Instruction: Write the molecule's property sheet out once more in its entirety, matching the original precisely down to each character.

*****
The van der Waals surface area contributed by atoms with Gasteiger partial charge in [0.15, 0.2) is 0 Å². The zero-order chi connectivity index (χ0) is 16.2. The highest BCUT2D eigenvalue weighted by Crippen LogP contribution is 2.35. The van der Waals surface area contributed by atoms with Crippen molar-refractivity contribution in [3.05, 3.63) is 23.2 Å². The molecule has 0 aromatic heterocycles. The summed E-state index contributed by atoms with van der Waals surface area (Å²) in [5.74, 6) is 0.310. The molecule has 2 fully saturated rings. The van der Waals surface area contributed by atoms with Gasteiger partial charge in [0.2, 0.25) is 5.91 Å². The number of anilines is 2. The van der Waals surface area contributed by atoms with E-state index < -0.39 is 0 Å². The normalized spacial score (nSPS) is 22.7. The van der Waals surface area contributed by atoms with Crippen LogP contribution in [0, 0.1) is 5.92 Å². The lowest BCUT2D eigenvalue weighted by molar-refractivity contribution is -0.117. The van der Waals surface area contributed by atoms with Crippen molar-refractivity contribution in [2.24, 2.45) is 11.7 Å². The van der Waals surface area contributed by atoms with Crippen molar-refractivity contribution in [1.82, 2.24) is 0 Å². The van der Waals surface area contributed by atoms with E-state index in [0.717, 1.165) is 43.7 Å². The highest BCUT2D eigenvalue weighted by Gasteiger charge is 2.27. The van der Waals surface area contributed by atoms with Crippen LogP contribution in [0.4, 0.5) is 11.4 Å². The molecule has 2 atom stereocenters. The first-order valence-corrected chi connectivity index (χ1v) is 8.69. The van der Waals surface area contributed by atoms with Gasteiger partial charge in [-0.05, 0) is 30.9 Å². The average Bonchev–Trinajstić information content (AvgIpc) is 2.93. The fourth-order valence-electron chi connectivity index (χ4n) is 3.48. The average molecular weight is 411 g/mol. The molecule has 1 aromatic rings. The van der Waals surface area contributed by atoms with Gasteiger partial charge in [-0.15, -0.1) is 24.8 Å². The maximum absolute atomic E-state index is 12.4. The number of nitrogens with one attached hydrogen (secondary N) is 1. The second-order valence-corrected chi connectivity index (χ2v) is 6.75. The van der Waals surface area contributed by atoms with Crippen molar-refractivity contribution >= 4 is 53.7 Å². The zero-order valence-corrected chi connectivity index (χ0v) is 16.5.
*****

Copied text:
The van der Waals surface area contributed by atoms with Gasteiger partial charge in [0.15, 0.2) is 0 Å². The zero-order chi connectivity index (χ0) is 16.2. The highest BCUT2D eigenvalue weighted by Crippen LogP contribution is 2.35. The van der Waals surface area contributed by atoms with Crippen molar-refractivity contribution in [3.05, 3.63) is 23.2 Å². The molecule has 0 aromatic heterocycles. The summed E-state index contributed by atoms with van der Waals surface area (Å²) in [5.74, 6) is 0.310. The molecule has 2 fully saturated rings. The van der Waals surface area contributed by atoms with Gasteiger partial charge in [0.2, 0.25) is 5.91 Å². The number of anilines is 2. The van der Waals surface area contributed by atoms with E-state index < -0.39 is 0 Å². The normalized spacial score (nSPS) is 22.7. The van der Waals surface area contributed by atoms with Crippen LogP contribution in [0, 0.1) is 5.92 Å². The lowest BCUT2D eigenvalue weighted by molar-refractivity contribution is -0.117. The van der Waals surface area contributed by atoms with Crippen molar-refractivity contribution in [2.24, 2.45) is 11.7 Å². The van der Waals surface area contributed by atoms with Crippen molar-refractivity contribution in [1.82, 2.24) is 0 Å². The van der Waals surface area contributed by atoms with E-state index in [0.717, 1.165) is 43.7 Å². The highest BCUT2D eigenvalue weighted by Gasteiger charge is 2.27. The van der Waals surface area contributed by atoms with Crippen LogP contribution in [0.4, 0.5) is 11.4 Å². The molecule has 2 atom stereocenters. The first-order valence-corrected chi connectivity index (χ1v) is 8.69. The van der Waals surface area contributed by atoms with Gasteiger partial charge in [-0.05, 0) is 30.9 Å². The average Bonchev–Trinajstić information content (AvgIpc) is 2.93. The fourth-order valence-electron chi connectivity index (χ4n) is 3.48. The average molecular weight is 411 g/mol. The molecule has 1 aromatic rings. The van der Waals surface area contributed by atoms with Gasteiger partial charge in [-0.15, -0.1) is 24.8 Å². The maximum absolute atomic E-state index is 12.4. The number of nitrogens with one attached hydrogen (secondary N) is 1. The second-order valence-corrected chi connectivity index (χ2v) is 6.75. The van der Waals surface area contributed by atoms with Crippen molar-refractivity contribution >= 4 is 53.7 Å². The zero-order valence-corrected chi connectivity index (χ0v) is 16.5.